American Oversight has been holding the Trump administration accountable for over a year. Using the Freedom of Information Act (FOIA) and litigation, we’ve been able to extract documents showing evidence of misconduct – and we’ve made those records available to journalists and the public. Here are some of the recent examples of our work in action:
We obtained records of Environmental Protection Agency (EPA) Administrator Scott Pruitt’s office renovations, which violated the federal spending limit of $5,000. The expenses included a $3,000 standing desk and an invoice for biometric locks for Scott Pruitt’s office. But most problematically, these records we obtained through FOIA litigation revealed that Scott Pruitt’s soundproof phone booth–which was originally reported to cost taxpayer $25,000–actually cost $43,000. The Washington Post reported:
The agency paid a Virginia firm $7,978 to remove closed-circuit television equipment to make room for the booth, according to a federal database. Officials hired another contractor to pour 55 square feet of concrete more than two feet thick, at a cost of $3,470, according to invoices released under a public records request by the watchdog group American Oversight. Other workers installed a drop ceiling for $3,361, while still others patched and painted the small area for $3,350, records show.
In total, the EPA appears to have spent more than $18,000 on the prep work, readying the space for a $25,000 soundproof booth that has brought Pruitt a wave of criticism and official scrutiny. The total cost for the project now appears to be closer to $43,000.
The Government Accountability Office (GAO) later found that Scott Pruitt violated federal spending laws.
Earlier this year, Housing and Urban Development Secretary Ben Carson was criticized for attempting to spend $31,000 on a dining set and for allowing his family members to take on a role at the agency and benefit from his position. Emails we obtained reveal that his wife, son, and daughter-in-law have all had meetings and communication with HUD senior staff.
When Carson had to answer questions about the dining set and his family involvement (which a HUD attorney told him would raise legal and ethical concerns,) he first said that he didn’t know about the dining set–then he said his wife picked it out. And we know from records of email communications that we obtained, that Carson was, in fact, involved in the furniture purchase.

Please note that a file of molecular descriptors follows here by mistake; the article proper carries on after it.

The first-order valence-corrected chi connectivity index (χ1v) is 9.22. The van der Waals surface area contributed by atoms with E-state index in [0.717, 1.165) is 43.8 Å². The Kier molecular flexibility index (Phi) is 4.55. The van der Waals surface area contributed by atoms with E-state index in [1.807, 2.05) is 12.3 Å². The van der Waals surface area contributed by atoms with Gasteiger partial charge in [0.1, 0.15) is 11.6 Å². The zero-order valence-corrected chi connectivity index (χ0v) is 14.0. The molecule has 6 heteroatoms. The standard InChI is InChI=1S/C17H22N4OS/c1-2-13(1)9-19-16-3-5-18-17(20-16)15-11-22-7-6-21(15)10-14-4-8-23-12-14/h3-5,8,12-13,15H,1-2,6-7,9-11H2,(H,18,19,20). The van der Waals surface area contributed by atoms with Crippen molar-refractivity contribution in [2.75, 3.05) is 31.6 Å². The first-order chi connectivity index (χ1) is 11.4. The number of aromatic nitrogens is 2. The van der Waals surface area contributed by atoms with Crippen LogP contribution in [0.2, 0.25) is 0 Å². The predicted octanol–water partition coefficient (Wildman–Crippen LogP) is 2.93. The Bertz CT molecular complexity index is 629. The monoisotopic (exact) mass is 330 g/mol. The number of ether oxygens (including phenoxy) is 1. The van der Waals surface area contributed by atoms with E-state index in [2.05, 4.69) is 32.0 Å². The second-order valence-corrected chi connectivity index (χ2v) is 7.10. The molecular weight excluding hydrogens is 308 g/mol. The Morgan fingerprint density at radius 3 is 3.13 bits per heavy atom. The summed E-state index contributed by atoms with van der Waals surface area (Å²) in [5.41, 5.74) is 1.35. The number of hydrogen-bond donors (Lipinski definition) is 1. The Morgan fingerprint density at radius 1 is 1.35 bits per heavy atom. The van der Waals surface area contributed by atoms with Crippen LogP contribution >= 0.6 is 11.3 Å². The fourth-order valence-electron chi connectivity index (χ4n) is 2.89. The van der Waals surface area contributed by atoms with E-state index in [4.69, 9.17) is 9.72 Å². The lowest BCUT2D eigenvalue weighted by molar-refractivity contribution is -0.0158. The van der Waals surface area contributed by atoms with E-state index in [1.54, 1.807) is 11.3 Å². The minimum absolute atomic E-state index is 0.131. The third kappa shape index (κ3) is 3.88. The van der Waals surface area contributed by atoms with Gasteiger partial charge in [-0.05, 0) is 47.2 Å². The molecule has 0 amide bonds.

But for the most part, Mr. Carson sought to distance himself from the purchase, saying that he had delegated most of the decision-making to his wife and top aides, including his executive assistant.
“I invited my wife to come and help,” he said. “I left it to my wife, you know, to choose something. I dismissed myself from the issues.” And it was Mrs. Carson, he said, who “selected the color and style” of the furniture, “with the caveat that we were both not happy about the price.”
But emails released under a Freedom of Information Act request last week seemed to contradict that account. In an Aug. 29, 2017 email, the department’s administrative officer, Aida Rodriguez, wrote that one of her colleagues “has printouts of the furniture the secretary and Mrs. Carson picked out.”
In response to our letter, the Office of Special Counsel (OSC) found that Federal Communications Commission (FCC) Commissioner Michael O’Rielly violated the Hatch Act by advocating for the reelection of President Trump at CPAC.
The Office of Special Counsel (OSC) determined that O’Rielly violated the Hatch Act when he told a crowd at the Conservative Political Action Conference (CPAC) to “make sure President Trump gets re-elected,” the letter says. The OSC wrote that O’Rielly “violated the Hatch Act’s prohibition against using his official authority or influence to affect an election.”
The Hatch Act, passed in 1939, forbids most federal employees from engaging in partisan political activity while on the job.
The OSC issued O’Rielly a warning stating that another violation would be considered “a willful and knowing violation of the law, which could result in further action pursuant to 5 U.S.C. § 1215.”
American Oversight obtained resumes for appointees across the Trump administration. Many reveal connections to President Trump and limited experience. HUD is no exception.
CNN’s review of Hughes’ prior experience and employment as listed on his financial disclosure form found that, just eight months before joining HUD, Hughes worked as a special projects coordinator for the University of Texas System and briefly as an Uber driver.
During his time at the university, Hughes managed social media and websites, compiled press releases, planned university events, researched funding opportunities and kept abreast of any legislation related to higher education, according to his resume, obtained through a freedom of information request by American Oversight, a watchdog group with former Obama appointees.
Hughes began at HUD as the department liaison to the Trump White House in January 2017. Prior to that, Hughes worked on Carson’s presidential effort as part of the campaign’s get out the vote effort and then served in a similar capacity for three months with Donald Trump’s campaign.
Former political appointees from both parties, along with current department staff, have expressed concern that Carson, a medical doctor with no government experience prior to taking the reins of HUD, is surrounded by some advisers and now a chief of staff who are similarly inexperienced.